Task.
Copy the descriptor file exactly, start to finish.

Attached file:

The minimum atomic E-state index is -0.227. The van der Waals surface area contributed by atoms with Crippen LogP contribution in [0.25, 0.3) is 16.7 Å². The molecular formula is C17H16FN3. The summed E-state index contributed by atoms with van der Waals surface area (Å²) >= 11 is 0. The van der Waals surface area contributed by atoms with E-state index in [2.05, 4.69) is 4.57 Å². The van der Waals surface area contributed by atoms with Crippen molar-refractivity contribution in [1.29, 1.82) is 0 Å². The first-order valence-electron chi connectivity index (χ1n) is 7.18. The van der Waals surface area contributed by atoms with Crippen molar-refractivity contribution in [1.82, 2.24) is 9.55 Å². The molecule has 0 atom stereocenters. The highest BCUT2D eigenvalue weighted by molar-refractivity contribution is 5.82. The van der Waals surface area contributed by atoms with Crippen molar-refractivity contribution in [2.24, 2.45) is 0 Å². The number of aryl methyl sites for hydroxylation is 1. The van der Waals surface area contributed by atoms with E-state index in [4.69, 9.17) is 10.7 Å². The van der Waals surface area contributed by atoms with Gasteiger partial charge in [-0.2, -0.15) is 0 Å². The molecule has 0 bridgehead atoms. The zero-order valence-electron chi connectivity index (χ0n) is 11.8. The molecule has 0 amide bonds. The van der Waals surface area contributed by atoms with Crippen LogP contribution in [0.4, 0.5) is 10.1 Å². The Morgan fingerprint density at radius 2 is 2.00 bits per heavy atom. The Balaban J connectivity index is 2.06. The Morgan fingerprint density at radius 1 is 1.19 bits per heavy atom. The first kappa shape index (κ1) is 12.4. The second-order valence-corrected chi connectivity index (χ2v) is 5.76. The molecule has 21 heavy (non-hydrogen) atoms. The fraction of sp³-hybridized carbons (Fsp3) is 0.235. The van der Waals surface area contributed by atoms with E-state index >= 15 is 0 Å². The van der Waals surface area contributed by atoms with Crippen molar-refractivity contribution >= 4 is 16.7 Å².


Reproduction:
The minimum atomic E-state index is -0.227. The van der Waals surface area contributed by atoms with Crippen LogP contribution in [0.25, 0.3) is 16.7 Å². The molecular formula is C17H16FN3. The summed E-state index contributed by atoms with van der Waals surface area (Å²) >= 11 is 0. The van der Waals surface area contributed by atoms with E-state index in [2.05, 4.69) is 4.57 Å². The van der Waals surface area contributed by atoms with Crippen molar-refractivity contribution in [1.29, 1.82) is 0 Å². The first-order valence-electron chi connectivity index (χ1n) is 7.18. The van der Waals surface area contributed by atoms with Crippen molar-refractivity contribution in [1.82, 2.24) is 9.55 Å². The molecule has 0 atom stereocenters. The highest BCUT2D eigenvalue weighted by molar-refractivity contribution is 5.82. The van der Waals surface area contributed by atoms with Crippen molar-refractivity contribution in [2.24, 2.45) is 0 Å². The number of aryl methyl sites for hydroxylation is 1. The van der Waals surface area contributed by atoms with E-state index in [4.69, 9.17) is 10.7 Å². The van der Waals surface area contributed by atoms with Gasteiger partial charge in [-0.2, -0.15) is 0 Å². The molecule has 0 bridgehead atoms. The zero-order valence-electron chi connectivity index (χ0n) is 11.8. The molecule has 0 amide bonds. The van der Waals surface area contributed by atoms with Crippen LogP contribution in [0.4, 0.5) is 10.1 Å². The Morgan fingerprint density at radius 2 is 2.00 bits per heavy atom. The Balaban J connectivity index is 2.06. The Morgan fingerprint density at radius 1 is 1.19 bits per heavy atom. The first kappa shape index (κ1) is 12.4. The second-order valence-corrected chi connectivity index (χ2v) is 5.76. The molecule has 21 heavy (non-hydrogen) atoms. The fraction of sp³-hybridized carbons (Fsp3) is 0.235. The van der Waals surface area contributed by atoms with E-state index >= 15 is 0 Å². The van der Waals surface area contributed by atoms with Crippen molar-refractivity contribution >= 4 is 16.7 Å².